Dez Bryant Has No Leverage In His Contract Battle With The Cowboys


Wide receiver Dez Bryant wants a lucrative long-term contract from the Dallas Cowboys and in a desperate attempt to exercise the only leverage he has, the Pro-Bowler is threatening to hold out for at least the team’s first game. But the reality is that Bryant has almost no power in this showdown and the Cowboys’ leadership knows it.

The first problem for Bryant is that he plays a position that, while it is glamorous, it is far from the most important cog in the offense. There are few, if any Super Bowl Champions who built their offense around a wide receiver.

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If one were to compile a list of the best current wide receivers in the NFL, (Calvin Johnson of the Detroit Lions, Bryant, the Arizona Cardinals’ Larry Fitzgerald, the Atlanta Falcons’ Julio Jones, the Cincinnati Bengals’ A.J. Green, the New York Jets’ Brandon Marshall, and Demaryius Thomas of the Denver Broncos) there would be no championships to be found among the group. The truth is that almost every team to win the Super Bowl has been build around a quarterback, a running back or a dominant defense.

Even Hall-of-Fame receivers that won championships were not the best players on their team. San Francisco’s great wide receiver Jerry Rice was less important than quarterbacks Joe Montana and Steve Young just as the Cowboys’ wide receiver Michael Irvin was a complimentary piece to running back Emmitt Smith in the 1990’s and the Steelers’ legendary receiver Lynn Swan took a back seat to running back Franco Harris and the team’s famous Steel Curtain defense in the 1970’s.

Bryant deserves to be paid as one of the top wide receivers in the game but the Cowboys are simply not going to devote $15 million or more of their salary cap to a player that will touch the ball less than ten times a game on average. Though the NFL is more of a passing league than ever, wide receivers do not lead their team championships like a quarterback, running back or defense can.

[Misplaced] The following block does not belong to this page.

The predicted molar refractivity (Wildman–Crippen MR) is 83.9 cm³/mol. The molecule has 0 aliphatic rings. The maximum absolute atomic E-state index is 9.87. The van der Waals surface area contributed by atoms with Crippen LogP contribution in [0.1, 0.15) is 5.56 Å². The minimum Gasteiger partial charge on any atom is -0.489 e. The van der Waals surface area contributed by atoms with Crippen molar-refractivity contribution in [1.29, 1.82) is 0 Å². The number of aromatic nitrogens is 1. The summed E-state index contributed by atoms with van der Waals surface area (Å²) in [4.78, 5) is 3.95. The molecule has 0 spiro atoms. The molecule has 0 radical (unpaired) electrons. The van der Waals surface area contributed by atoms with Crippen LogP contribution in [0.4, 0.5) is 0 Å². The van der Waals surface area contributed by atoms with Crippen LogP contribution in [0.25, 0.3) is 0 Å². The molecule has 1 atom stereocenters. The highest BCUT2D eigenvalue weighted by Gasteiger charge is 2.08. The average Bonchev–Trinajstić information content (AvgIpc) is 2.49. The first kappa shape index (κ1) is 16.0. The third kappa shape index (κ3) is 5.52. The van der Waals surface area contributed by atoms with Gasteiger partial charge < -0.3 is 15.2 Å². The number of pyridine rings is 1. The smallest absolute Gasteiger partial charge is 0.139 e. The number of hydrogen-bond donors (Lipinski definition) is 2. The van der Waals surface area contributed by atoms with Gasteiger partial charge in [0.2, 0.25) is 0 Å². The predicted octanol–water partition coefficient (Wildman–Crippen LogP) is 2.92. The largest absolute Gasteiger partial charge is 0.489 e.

Bryant will either have to come to grips with the reality that he is not going to be paid as much as the Miami Dolphins paid wide receiver Mike Wallace last year ($15 million). Nor will he receive a contract similar to that of Calvin Johnson who is in the middle of a seven-year $113.4 million deal with an average annual salary of $16.2 million.

Another disadvantage for Bryant is that the Cowboys are not operating financially like they did a decade ago. They’ve been in salary-cap purgatory and seem committed to not making that same mistake again.

In 2014 the Cowboys redefined their identity. They have assembled a dominant offensive line and will count on their running game and the play making of quarterback Tony Romo to be the focal points of the offense while allocating their resources more wisely to ensure depth across the roster.

If Bryant is unwilling to take a more reasonable deal, it is likely that Dallas will not only utilize the franchise tag on him this year (meaning his salary is to equal the average of the five highest paid players at his position) but next year as well. While he will be paid well ($12.5 million dollars and possibly $17 million plus if he is franchised again next year) it appears that he is not going to be able to work out the type of long-term deal with a huge signing bonus he desires because the Cowboys have finally learned not to make that type of mistake again.

Knowing that he is in a position of weakness, Bryant is playing what he thinks is his ace in the hole. But his threats of holding out of the team’s first game are hollow.

Bryant is too competitive to voluntarily sit out a game, especially a nationally televised game against the New York Giants and their second-year wide receiver phenom Odell Beckham Jr. Also, consider that he would forfeit $781,250 for every game he holds out and that is a high price to pay to make a point that is likely to gain no leverage.

Just as everyone knew Minnesota Vikings’ running back Adrian Peterson’s threat to retire if he wasn’t traded was a hollow attempt at using what little leverage he had at his disposal, so is Bryant’s threat to sit out any regular season games similarly impotent and desperate. For a man concerned with money, it would make little sense to forfeit $781,250 in an attempt to win a battle that he is destined to lose.

Next: It's Time For The Cowboys To Pay Dez